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Inheritance Tax and the Residence Nil Rate Band

Updated: Jul 17, 2020

Your 2020 Update

The 6th of April sees the start of the new tax year and with a new tax year comes new tax rules, including the dreaded Inheritance Tax.


However, we have some good news! This year the residence nil rate band has been increased to £175,000 meaning that, as of 6 April 2020, most married couples will be able to leave £1 million without paying any inheritance tax.



What is Inheritance Tax?


Inheritance Tax is a hot topic, mainly with people not wanting to pay it, or more accurately not wanting their beneficiaries to pay it after their death. The great publicity which often surrounds Inheritance Tax is, however, surprising when you consider that only 5% of estates of people who die are subject to Inheritance Tax.


Everybody has a nil rate band of £325,000. This means that if your estate (the value of everything that you own) is less than £325,000 there will be no inheritance tax to pay.


If you are married or you have entered into a civil partnership, you can transfer your nil rate band to your spouse. This means that usually there will be no inheritance tax to pay on the first death. Then, when the second person passes away, their Estate can claim their spouse's nil rate band as well as their own. This means that their Estate could have up to a £650,000 tax-free allowance.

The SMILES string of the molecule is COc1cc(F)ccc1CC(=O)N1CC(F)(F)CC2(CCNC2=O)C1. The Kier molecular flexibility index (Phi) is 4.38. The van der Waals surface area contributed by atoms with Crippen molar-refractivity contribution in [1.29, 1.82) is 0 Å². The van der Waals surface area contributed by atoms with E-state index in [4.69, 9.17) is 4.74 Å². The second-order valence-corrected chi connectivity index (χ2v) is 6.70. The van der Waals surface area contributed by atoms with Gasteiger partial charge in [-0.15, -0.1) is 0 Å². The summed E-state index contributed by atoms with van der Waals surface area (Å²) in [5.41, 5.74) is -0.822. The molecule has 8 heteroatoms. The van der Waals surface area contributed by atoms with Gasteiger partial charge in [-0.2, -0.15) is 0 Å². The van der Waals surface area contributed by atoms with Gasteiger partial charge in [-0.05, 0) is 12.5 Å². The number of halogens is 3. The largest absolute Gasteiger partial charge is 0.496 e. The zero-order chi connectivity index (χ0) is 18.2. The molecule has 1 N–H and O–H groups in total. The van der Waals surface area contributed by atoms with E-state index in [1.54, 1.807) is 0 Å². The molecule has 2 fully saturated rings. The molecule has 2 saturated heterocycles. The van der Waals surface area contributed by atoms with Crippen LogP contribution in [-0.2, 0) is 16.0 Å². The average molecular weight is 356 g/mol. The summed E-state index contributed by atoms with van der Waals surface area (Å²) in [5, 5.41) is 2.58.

You must be married or have entered into a civil partnership. There is no such thing as a common-law husband/wife.


Any value over this would potentially be taxed at 40% if no further exemptions are applicable, such as the residence nil rate band.


The transferable nil rate band may be reduced in value if on the first death some gifts or part of the Estate were left to other Beneficiaries who are not exempt such as children, other relatives or friends.


So, if you are married and you have an estate worth up to £650,000 in most cases there will be no inheritance tax to pay.



The Residence Nil Rate Band


As of April 2017, if you own a property (or shares in the property) and you are leaving it to their direct descendants (usually children, grandchildren, step-children or foster children) are entitled to an additional tax-free amount. This is called the Residence Nil Rate Band and it effectively increases the threshold for Inheritance Tax.


As of 6 April 2020, the residence